Joseph Feuerherd, NCR editor in chief and publisher, died this morning after an 18-month battle with cancer. He was 48. Funeral arrangements are pending.
Feuerherd died at 8:41 a.m. Eastern time at the Montgomery Hospice's Casey House in Rockville., Md. His family was at his side.
Following is an appreciation of Feuerherd written by Arthur Jones, who as Washington correspondent hired Feuerherd as an editorial intern in 1984. Their professional and personal lives were closely entwined since.
The kid climbing over the fence to get into the Belmont Park racetrack in Long Island, N.Y., was betting first on not getting caught, next on finding some adult who'd place his bet for him, finally, that he'd win. And every now and again, Joseph Anthony Feuerherd, age 13, did bring home the proceeds from his exacta. From then on, whenever he had a bit of money in his pocket and couldn't get into the park, there was always the local off-track betting office.
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A few teenage years later, in the summers away from studying history at The Catholic University of America in Washington, Feuerherd worked as a counselor at a Pennsylvania summer camp for handicapped children. As did his brother David. As did Rebecca Bartron from small-town Montrose, Pa. Joe and Becky were soon in love, but Feuerherd was still only a 19-year-old student. So he did what he'd done before, which was play the horses. His trifecta hit, gave him a several-hundred-dollar payout. He then brought Bartron to New York for dinner at the Four Seasons, a proposal and an engagement ring.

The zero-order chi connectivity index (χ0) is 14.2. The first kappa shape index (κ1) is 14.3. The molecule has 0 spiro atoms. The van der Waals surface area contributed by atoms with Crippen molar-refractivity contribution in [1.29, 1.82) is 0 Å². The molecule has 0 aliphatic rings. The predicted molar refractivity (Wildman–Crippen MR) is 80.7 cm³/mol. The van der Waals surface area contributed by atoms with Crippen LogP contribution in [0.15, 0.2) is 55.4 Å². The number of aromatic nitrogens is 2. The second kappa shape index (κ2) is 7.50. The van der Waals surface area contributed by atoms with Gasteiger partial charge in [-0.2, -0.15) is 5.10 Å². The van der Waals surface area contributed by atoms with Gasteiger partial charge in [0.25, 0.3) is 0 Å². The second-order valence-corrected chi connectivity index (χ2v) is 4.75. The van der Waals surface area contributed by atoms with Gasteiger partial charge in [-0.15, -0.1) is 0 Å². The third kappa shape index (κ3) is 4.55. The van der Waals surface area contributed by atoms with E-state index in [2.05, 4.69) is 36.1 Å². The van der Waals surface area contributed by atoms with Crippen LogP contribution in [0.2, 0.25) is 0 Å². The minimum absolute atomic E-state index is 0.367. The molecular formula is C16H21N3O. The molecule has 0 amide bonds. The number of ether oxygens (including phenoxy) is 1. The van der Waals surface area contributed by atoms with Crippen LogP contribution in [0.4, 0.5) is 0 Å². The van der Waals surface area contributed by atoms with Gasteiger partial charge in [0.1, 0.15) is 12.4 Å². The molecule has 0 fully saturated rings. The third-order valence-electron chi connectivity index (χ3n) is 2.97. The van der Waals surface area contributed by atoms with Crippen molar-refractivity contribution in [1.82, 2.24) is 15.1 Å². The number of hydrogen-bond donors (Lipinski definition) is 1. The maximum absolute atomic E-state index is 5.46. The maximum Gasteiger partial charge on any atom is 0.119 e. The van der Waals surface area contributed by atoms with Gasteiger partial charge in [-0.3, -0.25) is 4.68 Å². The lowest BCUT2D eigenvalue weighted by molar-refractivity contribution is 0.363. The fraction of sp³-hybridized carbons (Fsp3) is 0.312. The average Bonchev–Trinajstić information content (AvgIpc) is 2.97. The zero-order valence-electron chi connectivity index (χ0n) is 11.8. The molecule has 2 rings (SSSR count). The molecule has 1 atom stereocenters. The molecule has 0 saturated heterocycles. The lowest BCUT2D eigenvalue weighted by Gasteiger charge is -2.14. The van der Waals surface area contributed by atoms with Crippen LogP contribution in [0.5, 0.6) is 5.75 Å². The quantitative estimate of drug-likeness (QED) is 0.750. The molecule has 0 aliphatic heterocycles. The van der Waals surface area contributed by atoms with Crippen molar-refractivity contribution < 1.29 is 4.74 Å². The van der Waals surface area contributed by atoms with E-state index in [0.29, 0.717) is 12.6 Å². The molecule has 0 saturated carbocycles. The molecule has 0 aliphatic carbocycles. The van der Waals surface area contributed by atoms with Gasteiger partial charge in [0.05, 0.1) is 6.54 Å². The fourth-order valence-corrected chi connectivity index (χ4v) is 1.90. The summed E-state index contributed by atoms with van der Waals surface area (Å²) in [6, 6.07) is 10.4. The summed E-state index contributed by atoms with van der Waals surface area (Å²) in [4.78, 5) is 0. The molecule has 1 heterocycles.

It was the teenage wedding that defied the odds, a romance that endured. Feuerherd had given up the horses and won what he wanted, but he and Becky pulled off a final trifecta: Zachary in 1986; Bridget in 1988, today a recent marketing graduate with her CPA mother's flair for numbers; and Benjamin in 1990, now a junior in history at St. Francis University, Brooklyn, N.Y. It was a fine romance that would see Becky clamber across their king-sized bed without kneeling on any of the nasal oxygen tubes that were keeping Joe breathing, to kiss him on the forehead, and be kissed on the forehead, before she went back downstairs to head for the grocery, the pharmacy for more drugs, or just to the kitchen. It endured as the family, of an evening, carried the dinner upstairs and had their nightly family meal around the bed. Joe and Becky knew the odds with cancer in the Feuerherd family were uncertain.
The Feuerherds of Garden City, Long Island, were numerous, and Joe was "the near-caboose of a large rambunctious family," said brother Peter. Victor and Lillian (Dolan) Feuerherd were parents to Victor ("Rick" to the family), born 1952; Elizabeth, 1954; Peter, 1957; David, 1958; Stephen, 1961; Joe, 1962; Mary, 1966, who died as an infant; and Matthew, 1967. "Joe was in charge of the caboose, with Matt, who is deaf, and five years younger, tagging along." Stephen died at age 3 of leukemia. Among the storms Joe and Becky weathered was the fear that son Zach's leukemia mirrored Stephen's. It didn't: Zach is a cancer survivor. He is also campaign manager for the Leukemia & Lymphoma Society.
The families on both sides were New Yorkers, but the newspapering genes came from the Dolans. Grandfather Peter Dolan was an editor at the old New York Sun. His son, Peter, also became a newspaperman -- as did Joe's brothers, Rick and Peter.